Shirley, It’s Mardi Gras!

16 02 2010

Yup Yup!  It’s Mardi Gras!  Today we come to the height of our revelry!  Today we live excessively… only to know that tomorrow is when we fast…

After thinking of all the clever stories I could share with y’all about the symbolism of Mardi Gras, instead I want to tell you about Shirley.

Contemplatives in Action tries to be open regularly between the hours of 9am-7pm Monday-Friday.  Some people think this “presence” is excessive, because it is highly unlikely that walk-ins come to us … afterall, we barely advertise our ministry and we have no signage outside our home.

But I am convinced that by being present we are available to others in their most sincere need.  One day this past November proved this theory right.

Our friend, Lynn, came to the door with her son, JJ. For all we knew, their family returned to Chicago after their volunteer experience a few years ago.  We see volunteers return for a weekend/week regularly, so I didn’t think much of it.

Lynn proceeded to tell me that her family had moved to New Orleans about  year and a half ago, and today they finally had a moment to stop by.  She continues to get our newsletter updates and has tried repeatedly to make her way to us since moving here. She was so glad to see me answer the door! After all this time, she wanted to introduce me to her relative, Shirley.

Turns out, Shirley lives in our neighborhood.  After Hurricane Katrina, she evacuated to Chicago and stayed with Lynn’s family.  Shirley finally returned to her home in New Orleans just last year.  She has subsequently hit hard times — her son has a severe learning disorder and has an abusive girlfriend.  Shirley needs medical care, but her part-time job at a local fast food restaurant doesn’t offer a plan.  Their house may be taken away if they can’t catch up with the property taxes, and they are without heat and electricity.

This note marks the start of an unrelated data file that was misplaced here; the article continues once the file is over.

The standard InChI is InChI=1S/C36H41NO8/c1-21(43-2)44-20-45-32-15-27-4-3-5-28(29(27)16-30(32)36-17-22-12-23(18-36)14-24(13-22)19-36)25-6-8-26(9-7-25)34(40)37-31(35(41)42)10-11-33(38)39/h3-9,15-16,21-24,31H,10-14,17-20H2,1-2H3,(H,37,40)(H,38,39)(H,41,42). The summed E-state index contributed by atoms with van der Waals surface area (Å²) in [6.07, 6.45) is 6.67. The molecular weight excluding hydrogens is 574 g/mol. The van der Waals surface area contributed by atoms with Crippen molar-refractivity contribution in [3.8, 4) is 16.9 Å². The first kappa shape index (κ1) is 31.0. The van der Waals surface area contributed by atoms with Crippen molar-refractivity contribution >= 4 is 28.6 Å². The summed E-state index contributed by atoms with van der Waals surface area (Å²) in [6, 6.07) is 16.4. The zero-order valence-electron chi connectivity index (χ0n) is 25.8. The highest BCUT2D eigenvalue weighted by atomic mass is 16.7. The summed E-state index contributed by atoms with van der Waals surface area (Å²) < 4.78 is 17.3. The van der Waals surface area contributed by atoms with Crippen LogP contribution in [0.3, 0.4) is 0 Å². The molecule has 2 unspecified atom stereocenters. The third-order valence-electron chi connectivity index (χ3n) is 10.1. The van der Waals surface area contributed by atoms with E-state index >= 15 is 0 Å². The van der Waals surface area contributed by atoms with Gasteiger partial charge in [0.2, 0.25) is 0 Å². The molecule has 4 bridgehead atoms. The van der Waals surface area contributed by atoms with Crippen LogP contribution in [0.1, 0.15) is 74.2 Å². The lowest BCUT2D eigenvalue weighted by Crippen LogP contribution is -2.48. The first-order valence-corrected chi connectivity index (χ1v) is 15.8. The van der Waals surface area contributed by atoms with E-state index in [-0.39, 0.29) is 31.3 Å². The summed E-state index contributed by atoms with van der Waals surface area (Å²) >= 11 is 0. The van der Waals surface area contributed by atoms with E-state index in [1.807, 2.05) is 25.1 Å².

I got to know Shirley one afternoon while helping her collect a bag of food at the nearby church pantry, gave her my contact information, and waited to hear back from her as to what she may need help with.

I had not heard or seen Shirley until I ran into her at the grocery store last night.  She had brought a stroller to help carry pet food back to her home.

I learned that it usually takes her 1.5 hours to walk to work, and the parade routes during Mardi Gras are smack-dab in the middle of her walk.  It took her a good 10 minutes just to cut through the people assembled on the corner of Napoleon and Tchoupitoulas!

She was glad to receive blankets and towels from us while her friend takes care of the electrical work on her house.  She was also glad for the ride halfway to work because that gave her more time to spend with her family.

Shirley has a great smile and her eyes glow with curiosity and hope.  Although she is persistent in her efforts to rebuild her life,  she’s tired and quite honestly, needs more than a pack of Slim Jim’s to tide her over until her next half-bag of charity groceries.

She is working hard, always on her feet, to support her family.  She is alone taking care of herself and others, yet her generosity and diligence are excessive!

I do this ministry for people like Shirley… that perhaps every now and again, she may get a ride from the grocery store or get a new towel to give to her neighbor, or maybe even decide to feed herself because everyone else has been taken care of already.

My favorite memory of Mardi Gras this year: driving around with Shirley trying to cross over the police-barricaded street corners to get her to work on time. 🙂

Here’s to Team Enduring Hope!  Keep it up team!  Keep on sharing the stories of why racing for New Orleans is not just important, but it’s a matter of life and death.

Jocelyn A. Sideco, Spiritual Coach and Executive Director of Contemplatives in Action

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